The researchers found that some dolphins also formed longer associations. Adult males often pair up, but they also found one pair in the company of a female. According to the researchers, it appears that they primarily hang out to forage and eat rather than reproduce.
“Like other social mammal species, bottlenose dolphins exhibit a ‘fission-fusion’ social association where they hang out in a group or split up during the day. These associations can change frequently in composition and size or remain stable over the years. For example, male bottlenose dolphins have been known to form male-male alliances that last for years,” said Noke Durden. “Our study reveals how dynamic the fission-fusion aspect of dolphin societies can be over short temporal periods, with tagged dolphins having brief associations with a large number of marked and many other unmarked individual dolphins.”
Other findings show that only the social interactions and play activity varied by age class, with the juvenile animal spending more time socializing and playing with foreign objects like mangrove seeds and seagrass. The juvenile dolphin’s activities changed over time, increasing in time spent traveling and decreasing in time spent milling with other dolphins as it approached reproductive maturity.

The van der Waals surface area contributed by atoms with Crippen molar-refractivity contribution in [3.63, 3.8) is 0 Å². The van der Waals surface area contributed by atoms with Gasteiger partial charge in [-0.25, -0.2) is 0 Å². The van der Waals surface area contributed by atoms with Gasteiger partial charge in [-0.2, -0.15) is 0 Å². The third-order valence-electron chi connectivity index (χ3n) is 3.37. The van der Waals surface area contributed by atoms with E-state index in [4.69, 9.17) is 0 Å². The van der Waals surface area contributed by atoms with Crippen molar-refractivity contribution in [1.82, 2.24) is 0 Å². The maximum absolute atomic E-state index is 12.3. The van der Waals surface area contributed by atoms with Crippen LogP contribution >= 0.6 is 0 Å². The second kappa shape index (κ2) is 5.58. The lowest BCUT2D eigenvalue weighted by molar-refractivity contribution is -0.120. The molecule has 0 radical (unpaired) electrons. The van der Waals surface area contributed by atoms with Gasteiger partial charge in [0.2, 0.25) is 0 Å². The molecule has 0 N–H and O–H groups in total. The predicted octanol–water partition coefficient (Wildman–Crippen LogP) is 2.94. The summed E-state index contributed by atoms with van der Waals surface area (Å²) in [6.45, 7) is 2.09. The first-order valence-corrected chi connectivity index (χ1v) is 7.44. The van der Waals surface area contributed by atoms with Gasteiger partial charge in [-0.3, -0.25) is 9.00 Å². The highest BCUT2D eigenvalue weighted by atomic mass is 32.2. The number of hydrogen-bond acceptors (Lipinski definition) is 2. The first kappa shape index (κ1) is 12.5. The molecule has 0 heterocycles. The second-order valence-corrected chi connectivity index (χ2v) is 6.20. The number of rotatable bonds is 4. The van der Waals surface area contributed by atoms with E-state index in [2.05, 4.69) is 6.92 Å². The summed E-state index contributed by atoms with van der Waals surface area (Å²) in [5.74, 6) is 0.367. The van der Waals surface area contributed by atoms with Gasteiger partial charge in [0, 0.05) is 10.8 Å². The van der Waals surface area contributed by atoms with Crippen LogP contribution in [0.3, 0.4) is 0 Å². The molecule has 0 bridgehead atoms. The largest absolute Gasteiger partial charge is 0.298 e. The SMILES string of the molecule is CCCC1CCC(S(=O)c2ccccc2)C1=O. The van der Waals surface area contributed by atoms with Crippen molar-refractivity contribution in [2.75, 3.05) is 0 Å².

Habitat-use patterns varied among the individual dolphins, however, the tagged dolphins predominantly used shallow to mid-depth water. They also foraged and played more in shallow waters compared to other depths. The fewest observations occurred in deep water. Social behavior, however, did not occur significantly more at any of the four water depths categories in the study.
One concern of the researchers is the fact that bottlenose dolphins and other animals consider the lagoon their permanent home, given the recent environmental changes in the IRL.
“Our finding that shallow water habitats are used extensively by Indian River Lagoon bottlenose dolphins, particularly for foraging, indicates that these habitats are likely critical to their health and fitness. Ecosystem changes in the lagoon could significantly impact them,” said O’Corry-Crowe.
Likewise, one animal only ranged approximately eight miles over 97 days, while on average dolphins ranged 17 miles during the course of the study.
“Given recent ecosystem changes in the IRL, fixed habitat utilization is concerning as animals inhabiting areas undergoing significant ecological pressures will need to adapt and or modify ranging patterns or inevitably suffer decreased fitness,” said Noke Durden.
Collaborators of the study, “Small-Scale Movement Patterns, Activity Budgets, and Association Patterns of Radio-Tagged Indian River Lagoon Bottlenose Dolphins (Tursiops truncates),” are University of Central Florida; Seven Degrees of Mapping, LLC; Bayside Hospital for Animals; Georgia Aquarium; and Protect Wild Dolphins Alliance.
This research is supported by proceeds from the Protect Wild Dolphins and Discover Florida’s Oceans specialty license plates; Hubbs-SeaWorld Research Institute; and by the SeaWorld and Busch Gardens Conservation Fund.